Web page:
Wednesday, November 1, 2017
Donald Trump became the 45th president of the United States in large part by campaigning against the establishment. Now, author and conservative pundit Nick Adams says, the establishment is fighting back.
Wednesday, September 13, 2017
Was Abraham Lincoln the transcendent champion of African-American freedom that history books depict? Author Fred Kaplan tempers that image in a discussion of his book Lincoln and the Abolitionists: John Quincy Adams, Slavery, and the Civil War, casting Abe as a less fervent reformer than Adams and others of the time.
Sunday, June 25, 2017
Infamous characters and sensational incidents abounded in the Ozarks immediately after the Civil War and well into the 20th century. The mining district around Joplin, Missouri, saw perhaps more murderous violence than any comparably populated area in the country. Gunplay erupted with alarming regularity, and spectators flocked to the drama of executions and lynchings.
Monday, June 19, 2017
As part of the country’s celebration of Juneteenth, commemorating the end of slavery in the U.S., Occidental College history professor Sharla M. Fett examines a compelling chapter in the 19th-century march toward abolition.
Thursday, February 23, 2017
The attention to so-called “black rage” during the 2014 rioting in Ferguson, Missouri, clouded what one historian says was the actual root of the unrest: more of the “white rage” that has punctuated our country’s history dating to the Civil War and emancipation.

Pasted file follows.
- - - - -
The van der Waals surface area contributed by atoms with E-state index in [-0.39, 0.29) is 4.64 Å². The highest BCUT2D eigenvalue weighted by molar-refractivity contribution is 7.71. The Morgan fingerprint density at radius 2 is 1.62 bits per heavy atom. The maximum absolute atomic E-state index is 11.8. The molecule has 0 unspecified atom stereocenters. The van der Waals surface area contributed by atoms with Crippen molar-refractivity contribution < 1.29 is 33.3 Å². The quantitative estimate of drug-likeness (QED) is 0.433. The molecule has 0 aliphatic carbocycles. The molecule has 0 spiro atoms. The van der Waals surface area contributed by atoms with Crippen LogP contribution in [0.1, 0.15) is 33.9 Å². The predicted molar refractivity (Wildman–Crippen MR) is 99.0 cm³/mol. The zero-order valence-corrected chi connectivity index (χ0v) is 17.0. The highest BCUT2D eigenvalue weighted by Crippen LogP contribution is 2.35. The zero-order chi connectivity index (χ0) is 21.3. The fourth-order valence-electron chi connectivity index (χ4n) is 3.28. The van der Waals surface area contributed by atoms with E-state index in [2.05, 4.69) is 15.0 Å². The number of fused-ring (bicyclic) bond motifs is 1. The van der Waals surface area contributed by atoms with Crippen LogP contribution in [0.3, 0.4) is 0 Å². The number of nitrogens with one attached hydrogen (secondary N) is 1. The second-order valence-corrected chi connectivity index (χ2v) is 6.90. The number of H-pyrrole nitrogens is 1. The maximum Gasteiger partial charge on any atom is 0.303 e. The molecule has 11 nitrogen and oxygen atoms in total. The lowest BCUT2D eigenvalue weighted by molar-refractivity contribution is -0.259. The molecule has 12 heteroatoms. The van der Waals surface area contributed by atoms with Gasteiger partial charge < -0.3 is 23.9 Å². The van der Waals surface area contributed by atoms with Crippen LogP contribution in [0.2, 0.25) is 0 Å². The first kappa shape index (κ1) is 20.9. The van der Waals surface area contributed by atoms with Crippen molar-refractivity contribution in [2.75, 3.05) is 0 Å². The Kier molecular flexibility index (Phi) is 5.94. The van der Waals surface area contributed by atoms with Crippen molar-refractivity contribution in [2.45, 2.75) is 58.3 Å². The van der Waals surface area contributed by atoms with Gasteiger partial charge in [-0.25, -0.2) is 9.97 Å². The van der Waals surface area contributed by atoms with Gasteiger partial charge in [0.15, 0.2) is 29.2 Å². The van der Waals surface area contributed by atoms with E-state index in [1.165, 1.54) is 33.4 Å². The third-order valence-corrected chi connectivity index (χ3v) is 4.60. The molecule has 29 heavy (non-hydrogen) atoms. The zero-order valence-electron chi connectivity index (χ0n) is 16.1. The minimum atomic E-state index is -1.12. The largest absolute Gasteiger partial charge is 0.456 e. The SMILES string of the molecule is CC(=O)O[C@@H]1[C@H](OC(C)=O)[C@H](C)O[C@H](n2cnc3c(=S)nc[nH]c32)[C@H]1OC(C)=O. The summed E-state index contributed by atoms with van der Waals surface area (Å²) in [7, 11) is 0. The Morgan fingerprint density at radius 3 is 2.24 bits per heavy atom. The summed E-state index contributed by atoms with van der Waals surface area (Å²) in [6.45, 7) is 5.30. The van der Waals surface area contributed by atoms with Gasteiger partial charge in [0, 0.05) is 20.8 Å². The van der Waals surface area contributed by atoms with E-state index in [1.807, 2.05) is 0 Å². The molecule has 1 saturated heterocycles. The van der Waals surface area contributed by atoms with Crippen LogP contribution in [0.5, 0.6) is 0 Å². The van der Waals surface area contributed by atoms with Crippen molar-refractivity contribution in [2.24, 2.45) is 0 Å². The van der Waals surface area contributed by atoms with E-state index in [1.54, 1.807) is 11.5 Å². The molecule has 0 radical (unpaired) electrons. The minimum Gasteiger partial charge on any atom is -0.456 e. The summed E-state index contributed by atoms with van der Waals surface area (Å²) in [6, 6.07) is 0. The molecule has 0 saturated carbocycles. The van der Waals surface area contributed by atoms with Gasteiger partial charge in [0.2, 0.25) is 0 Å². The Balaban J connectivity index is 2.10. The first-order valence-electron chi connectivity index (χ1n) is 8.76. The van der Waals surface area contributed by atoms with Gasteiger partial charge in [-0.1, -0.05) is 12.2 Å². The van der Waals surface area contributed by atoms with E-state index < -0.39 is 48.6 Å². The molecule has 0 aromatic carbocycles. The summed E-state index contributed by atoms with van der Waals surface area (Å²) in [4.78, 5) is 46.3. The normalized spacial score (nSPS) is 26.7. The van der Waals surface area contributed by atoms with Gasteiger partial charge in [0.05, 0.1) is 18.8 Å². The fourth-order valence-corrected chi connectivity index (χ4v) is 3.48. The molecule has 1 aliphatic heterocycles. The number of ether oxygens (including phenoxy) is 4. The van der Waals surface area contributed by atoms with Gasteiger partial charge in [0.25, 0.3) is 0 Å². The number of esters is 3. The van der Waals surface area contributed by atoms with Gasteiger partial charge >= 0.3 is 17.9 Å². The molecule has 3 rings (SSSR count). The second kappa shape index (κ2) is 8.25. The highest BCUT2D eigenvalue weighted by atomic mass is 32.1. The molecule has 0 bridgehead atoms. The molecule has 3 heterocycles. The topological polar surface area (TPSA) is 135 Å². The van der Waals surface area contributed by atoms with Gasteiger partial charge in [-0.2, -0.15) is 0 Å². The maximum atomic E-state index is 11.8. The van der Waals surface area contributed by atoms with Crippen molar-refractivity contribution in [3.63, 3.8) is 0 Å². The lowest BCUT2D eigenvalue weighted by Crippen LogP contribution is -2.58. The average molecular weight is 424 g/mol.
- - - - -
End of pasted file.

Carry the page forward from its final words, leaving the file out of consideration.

Sunday, February 12, 2017
African-Americans have served proudly in every great American war, including the Civil War, where their verve and valor led to the establishment of all-black regiments in 1866. These “Buffalo Soldiers” played a significant role in the military campaigns and settlement of the American West, and paved the way for African-American soldiers in future conflicts.
Thursday, November 3, 2016
Historian Peter Cozzens offers an evenhanded look at that bloody struggle between whites and Native Americans, drawing from his new book The Earth Is Weeping: The Epic Story of the Indian Wars for the American West.
Tuesday, September 13, 2016
This year’s election stakes are high, as always. But perhaps no presidential vote in U.S. history was more consequential than that of 1860.
The nation roiled over the issue of slavery. Abraham Lincoln captured the Republican nomination over New York Sen. William Seward, and then took on a divided Democratic Party. His win in November – with less than 40% of the popular vote – prompted the immediate secession of South Carolina, roused the rest of the South, and ushered in the Civil War.
Thursday, February 11, 2016
Abraham Lincoln and William Shakespeare rose to prominence centuries and continents apart. But one of America’s greatest presidents felt a real connection to one of mankind’s greatest writers, beginning with their shared belief in the power of language. Lincoln read Shakespeare and quoted him often in conversation, finding particular resonance in Hamlet, Macbeth, and their reflections on the dangers of excessive ambition, the horrors of civil war, and the corruptions of illegitimate rule.
Wednesday, February 3, 2016
While perceived as a mostly southern phenomenon, racist violence existed everywhere in the decades following the Civil War – including Kansas and the larger Midwest despite the region’s identification with pastoral virtue and racial harmony.